Grassy hill with plateau top and ramparts on its slopes.
Cadbury Castle, Somerset, known for centuries as King Arthur’s Camelot, has undergone three years of vegetation management and repair works. The project has revealed and made accessible the prehistoric routes and the steep Iron Age defences that encircle this complex and outstanding monument. © Historic England Archive DP263481
Cadbury Castle, Somerset, known for centuries as King Arthur’s Camelot, has undergone three years of vegetation management and repair works. The project has revealed and made accessible the prehistoric routes and the steep Iron Age defences that encircle this complex and outstanding monument. © Historic England Archive DP263481

Heritage at Risk: Archaeology

Partnership and collaboration is often key to the future of scheduled sites and protected wrecks. The partners involved include owners and land managers, Historic England and a wide range of external stakeholders, local authorities and local amenity groups, with volunteer involvement an increasingly positive trend.

Historic England's primary role is to establish a dialogue with those who look after protected archaeology and wreck sites. This is provided through practical advice, guidance on funding, and – where appropriate – our own grant aid.

Often when we consider what ‘archaeology’ traditionally means to us, the first picture that comes to mind is that of excavations taking place in open fields or urban developments. Many archaeological sites are discovered, investigated by surveys and limited excavations, and protected on land. Others are based at more challenging locations, such as in areas of water; including inlets, rivers, intertidal coastal zones and deep under water on the sea bed, having been discovered during diving or geophysical survey or by chance find.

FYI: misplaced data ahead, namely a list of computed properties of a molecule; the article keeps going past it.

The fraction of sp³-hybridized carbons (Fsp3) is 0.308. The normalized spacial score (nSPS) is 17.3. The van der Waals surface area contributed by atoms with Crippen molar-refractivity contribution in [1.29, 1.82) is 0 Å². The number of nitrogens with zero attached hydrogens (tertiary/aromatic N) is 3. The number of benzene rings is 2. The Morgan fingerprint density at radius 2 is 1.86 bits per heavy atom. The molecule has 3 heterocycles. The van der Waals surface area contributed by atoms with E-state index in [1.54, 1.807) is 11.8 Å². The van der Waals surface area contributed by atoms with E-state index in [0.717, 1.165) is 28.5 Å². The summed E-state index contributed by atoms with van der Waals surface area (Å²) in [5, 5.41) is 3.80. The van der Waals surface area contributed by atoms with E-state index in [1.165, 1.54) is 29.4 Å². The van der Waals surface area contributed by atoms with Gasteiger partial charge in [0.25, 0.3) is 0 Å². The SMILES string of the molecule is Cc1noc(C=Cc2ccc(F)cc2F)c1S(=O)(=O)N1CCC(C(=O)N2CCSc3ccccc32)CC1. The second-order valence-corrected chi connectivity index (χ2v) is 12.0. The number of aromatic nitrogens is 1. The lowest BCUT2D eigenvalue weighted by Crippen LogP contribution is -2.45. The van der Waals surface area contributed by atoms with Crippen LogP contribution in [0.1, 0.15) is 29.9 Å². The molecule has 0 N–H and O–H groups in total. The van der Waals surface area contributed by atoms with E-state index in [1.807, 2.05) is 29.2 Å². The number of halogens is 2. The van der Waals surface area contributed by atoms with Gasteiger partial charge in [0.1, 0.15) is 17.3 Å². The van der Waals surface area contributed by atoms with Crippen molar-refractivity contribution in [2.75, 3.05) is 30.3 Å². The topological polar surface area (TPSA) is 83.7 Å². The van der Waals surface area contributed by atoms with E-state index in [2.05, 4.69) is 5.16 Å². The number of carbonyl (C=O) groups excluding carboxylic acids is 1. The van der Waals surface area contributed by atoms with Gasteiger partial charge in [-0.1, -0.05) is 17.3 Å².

Wheathampstead earthwork incorporating Devils Dyke and the Slad has been removed from the Heritage at Risk Register following a Countryside Stewardship funded change in agricultural practice which will see a reduced depth of cultivation introduced across the interior and a programme of tree and scrub works on the ditch and banks.

Managing the differing needs of these sites in their variety of wetland and dryland environments is challenging but very rewarding. There are many innovative and well-developed methods for managing dry and wet archaeological sites which you can find out more about on the guidance and reports pages of our website.

Most monuments need simple care or maintenance to make sure that they survive in good condition for future generations to enjoy. The work and goodwill of thousands of owners who help this to happen play a vital part in securing our heritage.

In some cases however, more extensive repair work may be needed, and in these circumstances Historic England can help with feasibility studies, specifications and advice.

Grants from other public sources, notably Natural England (who along with the Rural Payments Agency administer the Countryside Stewardship Scheme) and the National Lottery Heritage Fund, also have a vital role to play in helping to preserve our most precious monuments for future generations.

Was this page helpful?